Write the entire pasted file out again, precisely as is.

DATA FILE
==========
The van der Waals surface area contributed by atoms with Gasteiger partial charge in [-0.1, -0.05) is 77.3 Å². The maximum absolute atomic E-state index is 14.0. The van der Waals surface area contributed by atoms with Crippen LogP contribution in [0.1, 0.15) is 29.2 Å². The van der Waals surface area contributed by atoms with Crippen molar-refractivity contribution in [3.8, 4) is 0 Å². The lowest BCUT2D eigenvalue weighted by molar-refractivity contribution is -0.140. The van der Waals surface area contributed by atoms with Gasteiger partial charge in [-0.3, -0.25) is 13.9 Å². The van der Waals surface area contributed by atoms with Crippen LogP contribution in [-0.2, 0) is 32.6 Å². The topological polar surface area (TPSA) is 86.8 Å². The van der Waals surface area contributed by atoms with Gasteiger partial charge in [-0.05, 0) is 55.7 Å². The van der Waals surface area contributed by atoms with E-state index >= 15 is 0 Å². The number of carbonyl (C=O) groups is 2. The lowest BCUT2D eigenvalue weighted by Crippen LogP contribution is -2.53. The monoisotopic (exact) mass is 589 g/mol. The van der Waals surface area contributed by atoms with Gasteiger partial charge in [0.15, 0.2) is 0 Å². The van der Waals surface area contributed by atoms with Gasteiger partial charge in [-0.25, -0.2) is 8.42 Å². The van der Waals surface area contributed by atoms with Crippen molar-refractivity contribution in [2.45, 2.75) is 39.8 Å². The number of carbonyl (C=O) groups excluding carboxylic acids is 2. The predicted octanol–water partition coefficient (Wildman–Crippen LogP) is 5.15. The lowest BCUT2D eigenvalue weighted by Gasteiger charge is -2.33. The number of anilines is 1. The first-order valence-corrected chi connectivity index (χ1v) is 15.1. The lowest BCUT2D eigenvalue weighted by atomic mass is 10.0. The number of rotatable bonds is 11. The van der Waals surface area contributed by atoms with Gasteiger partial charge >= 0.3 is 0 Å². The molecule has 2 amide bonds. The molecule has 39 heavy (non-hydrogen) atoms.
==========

The van der Waals surface area contributed by atoms with Gasteiger partial charge in [-0.1, -0.05) is 77.3 Å². The maximum absolute atomic E-state index is 14.0. The van der Waals surface area contributed by atoms with Crippen LogP contribution in [0.1, 0.15) is 29.2 Å². The van der Waals surface area contributed by atoms with Crippen molar-refractivity contribution in [3.8, 4) is 0 Å². The lowest BCUT2D eigenvalue weighted by molar-refractivity contribution is -0.140. The van der Waals surface area contributed by atoms with Gasteiger partial charge in [-0.3, -0.25) is 13.9 Å². The van der Waals surface area contributed by atoms with Crippen LogP contribution in [-0.2, 0) is 32.6 Å². The topological polar surface area (TPSA) is 86.8 Å². The van der Waals surface area contributed by atoms with Gasteiger partial charge in [-0.05, 0) is 55.7 Å². The van der Waals surface area contributed by atoms with E-state index >= 15 is 0 Å². The number of carbonyl (C=O) groups is 2. The lowest BCUT2D eigenvalue weighted by Crippen LogP contribution is -2.53. The monoisotopic (exact) mass is 589 g/mol. The van der Waals surface area contributed by atoms with Gasteiger partial charge in [0.15, 0.2) is 0 Å². The van der Waals surface area contributed by atoms with Gasteiger partial charge in [-0.25, -0.2) is 8.42 Å². The van der Waals surface area contributed by atoms with Crippen molar-refractivity contribution in [2.45, 2.75) is 39.8 Å². The number of carbonyl (C=O) groups excluding carboxylic acids is 2. The predicted octanol–water partition coefficient (Wildman–Crippen LogP) is 5.15. The lowest BCUT2D eigenvalue weighted by Gasteiger charge is -2.33. The number of anilines is 1. The first-order valence-corrected chi connectivity index (χ1v) is 15.1. The lowest BCUT2D eigenvalue weighted by atomic mass is 10.0. The number of rotatable bonds is 11. The van der Waals surface area contributed by atoms with Gasteiger partial charge >= 0.3 is 0 Å². The molecule has 2 amide bonds. The molecule has 39 heavy (non-hydrogen) atoms.